- Jonice Gray Tucker to discuss "MCCA's blueprint for selling & buying - A pitch workshop for outside counsel" at the Minority Corporate Counsel Association Creating Pathways to Diversity Conference
- Buckley Webcast: Get ready for CCPA
- Daniel P. Stipano to discuss "BSA/AML culture of compliance roundtable" at the FiSCA Annual Conference
- Daniel P. Stipano to discuss "Is there a better way to fight money laundering" at the FiSCA Annual Conference
- Michelle L. Rogers to discuss "What's trending in enforcement" at the Mortgage Bankers Association Annual Convention & Expo
- Kathryn L. Ryan and Moorari K. Shah to discuss "Today's regulatory environment - Are you in the know?" at the Equipment Leasing and Finance Association Annual Convention
- Buckley Webcast: Smoke and mirrors: Navigating the regulatory landscape in banking the marijuana industry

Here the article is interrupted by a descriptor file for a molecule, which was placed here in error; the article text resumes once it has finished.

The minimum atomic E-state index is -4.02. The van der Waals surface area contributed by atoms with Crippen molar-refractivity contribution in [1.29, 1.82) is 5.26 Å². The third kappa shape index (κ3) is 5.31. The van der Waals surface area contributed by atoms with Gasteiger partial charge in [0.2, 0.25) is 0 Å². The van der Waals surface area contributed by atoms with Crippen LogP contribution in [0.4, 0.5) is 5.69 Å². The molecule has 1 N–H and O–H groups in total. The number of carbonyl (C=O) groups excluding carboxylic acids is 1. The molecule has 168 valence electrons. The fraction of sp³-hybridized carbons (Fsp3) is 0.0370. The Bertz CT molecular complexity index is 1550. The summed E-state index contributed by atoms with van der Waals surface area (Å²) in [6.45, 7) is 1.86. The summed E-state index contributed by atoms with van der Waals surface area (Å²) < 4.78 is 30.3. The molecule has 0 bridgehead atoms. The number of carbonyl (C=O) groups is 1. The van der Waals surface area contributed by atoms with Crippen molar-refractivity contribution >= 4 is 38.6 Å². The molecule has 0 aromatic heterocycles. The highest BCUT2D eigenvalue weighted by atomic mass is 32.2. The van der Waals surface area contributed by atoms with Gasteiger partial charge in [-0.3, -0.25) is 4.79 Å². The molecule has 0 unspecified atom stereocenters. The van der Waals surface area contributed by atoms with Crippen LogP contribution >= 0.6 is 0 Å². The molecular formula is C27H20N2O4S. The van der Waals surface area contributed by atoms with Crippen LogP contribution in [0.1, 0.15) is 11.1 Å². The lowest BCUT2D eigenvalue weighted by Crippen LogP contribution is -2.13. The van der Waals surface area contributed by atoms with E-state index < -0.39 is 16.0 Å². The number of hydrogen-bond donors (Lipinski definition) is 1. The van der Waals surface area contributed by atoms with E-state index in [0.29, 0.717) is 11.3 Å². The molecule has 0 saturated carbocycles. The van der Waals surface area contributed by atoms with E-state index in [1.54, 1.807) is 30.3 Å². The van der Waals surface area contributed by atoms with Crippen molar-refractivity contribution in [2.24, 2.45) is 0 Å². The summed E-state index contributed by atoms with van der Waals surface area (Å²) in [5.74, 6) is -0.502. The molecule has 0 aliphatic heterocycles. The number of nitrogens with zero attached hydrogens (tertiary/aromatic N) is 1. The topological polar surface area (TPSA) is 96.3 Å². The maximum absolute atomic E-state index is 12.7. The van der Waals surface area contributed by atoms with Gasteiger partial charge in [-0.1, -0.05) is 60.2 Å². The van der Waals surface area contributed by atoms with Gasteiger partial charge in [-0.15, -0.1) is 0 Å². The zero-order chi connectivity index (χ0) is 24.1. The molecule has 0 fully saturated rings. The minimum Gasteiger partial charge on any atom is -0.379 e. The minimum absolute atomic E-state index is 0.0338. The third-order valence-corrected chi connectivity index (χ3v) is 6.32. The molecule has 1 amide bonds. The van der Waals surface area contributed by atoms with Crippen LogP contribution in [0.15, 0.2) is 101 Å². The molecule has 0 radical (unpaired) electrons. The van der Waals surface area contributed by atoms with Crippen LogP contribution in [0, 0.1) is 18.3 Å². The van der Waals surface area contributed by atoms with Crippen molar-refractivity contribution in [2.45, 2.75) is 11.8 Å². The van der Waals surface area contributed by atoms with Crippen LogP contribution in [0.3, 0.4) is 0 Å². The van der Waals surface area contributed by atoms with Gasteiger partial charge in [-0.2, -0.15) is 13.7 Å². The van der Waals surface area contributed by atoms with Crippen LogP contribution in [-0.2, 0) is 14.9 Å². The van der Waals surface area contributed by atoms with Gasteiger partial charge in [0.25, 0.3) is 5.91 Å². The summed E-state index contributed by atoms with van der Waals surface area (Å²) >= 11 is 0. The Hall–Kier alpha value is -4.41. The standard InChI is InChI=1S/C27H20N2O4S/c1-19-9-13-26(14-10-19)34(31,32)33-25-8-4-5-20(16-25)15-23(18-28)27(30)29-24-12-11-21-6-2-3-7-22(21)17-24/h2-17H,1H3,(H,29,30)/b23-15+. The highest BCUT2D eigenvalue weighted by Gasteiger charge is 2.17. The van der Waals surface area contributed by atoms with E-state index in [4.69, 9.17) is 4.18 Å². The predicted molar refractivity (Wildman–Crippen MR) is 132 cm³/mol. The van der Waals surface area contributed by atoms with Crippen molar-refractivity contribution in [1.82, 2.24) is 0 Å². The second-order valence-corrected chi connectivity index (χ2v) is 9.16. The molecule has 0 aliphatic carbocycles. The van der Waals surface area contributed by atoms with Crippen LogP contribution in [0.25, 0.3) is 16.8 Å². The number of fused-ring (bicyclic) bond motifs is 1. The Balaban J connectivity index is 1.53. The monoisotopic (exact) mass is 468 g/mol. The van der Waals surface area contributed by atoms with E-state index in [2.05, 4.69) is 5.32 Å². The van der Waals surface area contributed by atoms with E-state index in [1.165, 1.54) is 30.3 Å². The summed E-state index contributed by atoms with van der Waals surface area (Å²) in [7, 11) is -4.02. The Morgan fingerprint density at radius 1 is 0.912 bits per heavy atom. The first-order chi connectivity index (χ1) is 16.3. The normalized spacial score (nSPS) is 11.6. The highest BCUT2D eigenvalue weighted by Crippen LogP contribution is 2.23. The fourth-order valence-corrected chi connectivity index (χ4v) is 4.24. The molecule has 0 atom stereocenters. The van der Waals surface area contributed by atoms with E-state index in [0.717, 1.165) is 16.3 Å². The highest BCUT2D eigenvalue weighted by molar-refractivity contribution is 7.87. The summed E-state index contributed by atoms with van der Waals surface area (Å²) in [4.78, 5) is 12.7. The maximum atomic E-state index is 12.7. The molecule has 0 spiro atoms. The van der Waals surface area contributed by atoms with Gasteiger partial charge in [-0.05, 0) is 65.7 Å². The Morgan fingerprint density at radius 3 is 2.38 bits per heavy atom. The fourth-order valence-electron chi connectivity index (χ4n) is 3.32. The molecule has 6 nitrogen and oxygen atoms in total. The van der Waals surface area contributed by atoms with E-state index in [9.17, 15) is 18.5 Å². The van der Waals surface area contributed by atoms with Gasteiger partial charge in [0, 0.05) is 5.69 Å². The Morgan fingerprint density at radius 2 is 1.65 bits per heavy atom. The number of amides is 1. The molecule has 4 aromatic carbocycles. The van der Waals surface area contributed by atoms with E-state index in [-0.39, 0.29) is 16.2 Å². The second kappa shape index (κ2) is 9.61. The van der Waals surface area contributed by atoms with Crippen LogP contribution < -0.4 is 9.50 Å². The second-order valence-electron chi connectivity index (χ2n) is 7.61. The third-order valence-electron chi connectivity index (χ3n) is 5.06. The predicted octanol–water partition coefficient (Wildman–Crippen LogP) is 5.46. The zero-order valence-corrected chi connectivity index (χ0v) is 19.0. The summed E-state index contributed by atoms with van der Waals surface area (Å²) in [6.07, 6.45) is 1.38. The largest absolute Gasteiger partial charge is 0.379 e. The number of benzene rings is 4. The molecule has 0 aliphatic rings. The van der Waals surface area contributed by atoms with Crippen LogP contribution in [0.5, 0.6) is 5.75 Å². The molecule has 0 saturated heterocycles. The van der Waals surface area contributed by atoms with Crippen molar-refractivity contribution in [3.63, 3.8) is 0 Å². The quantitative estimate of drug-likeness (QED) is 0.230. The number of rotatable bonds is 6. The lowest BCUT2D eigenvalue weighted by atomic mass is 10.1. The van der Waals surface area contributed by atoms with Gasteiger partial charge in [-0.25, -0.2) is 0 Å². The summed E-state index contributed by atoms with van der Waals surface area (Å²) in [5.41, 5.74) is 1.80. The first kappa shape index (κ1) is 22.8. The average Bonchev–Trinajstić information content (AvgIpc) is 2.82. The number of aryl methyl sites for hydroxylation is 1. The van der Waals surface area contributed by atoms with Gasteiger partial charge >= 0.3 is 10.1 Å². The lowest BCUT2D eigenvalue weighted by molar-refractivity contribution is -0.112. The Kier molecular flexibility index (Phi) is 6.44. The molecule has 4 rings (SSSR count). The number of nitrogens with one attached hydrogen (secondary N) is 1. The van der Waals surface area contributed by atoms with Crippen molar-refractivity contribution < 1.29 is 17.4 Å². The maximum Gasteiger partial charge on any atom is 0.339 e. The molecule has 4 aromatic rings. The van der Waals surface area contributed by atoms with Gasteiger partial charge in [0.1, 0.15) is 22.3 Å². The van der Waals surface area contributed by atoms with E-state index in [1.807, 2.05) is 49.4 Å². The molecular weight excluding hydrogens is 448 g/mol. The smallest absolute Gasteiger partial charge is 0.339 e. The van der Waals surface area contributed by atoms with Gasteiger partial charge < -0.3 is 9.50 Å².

- H Joshua Kotin to discuss "CMS - Components of a successful monitoring program" at the RegList Annual Workshop
- Tim Lange to discuss "Temporary authority to operate - Are you prepared? Hear what the states are doing" at the RegList Annual Workshop
- Sherry-Maria Safchuk to discuss "Cybersecurity" at the RegList Annual Workshop
- Jeffrey P. Naimon to discuss "Hot topics in mortgage origination" at the Conference on Consumer Finance Law Annual Consumer Financial Services Conference
- Jonice Gray Tucker to discuss "Fintech regulatory developments, crypto-assets, blockchain and digital banking, and consumer issues" at the Practising Law Institute Banking Law Institute
- Amanda R. Lawrence to discuss "How to balance a successful (and stressful) career with greater personal well-being" at the American Bar Association Women in Litigation Joint CLE Conference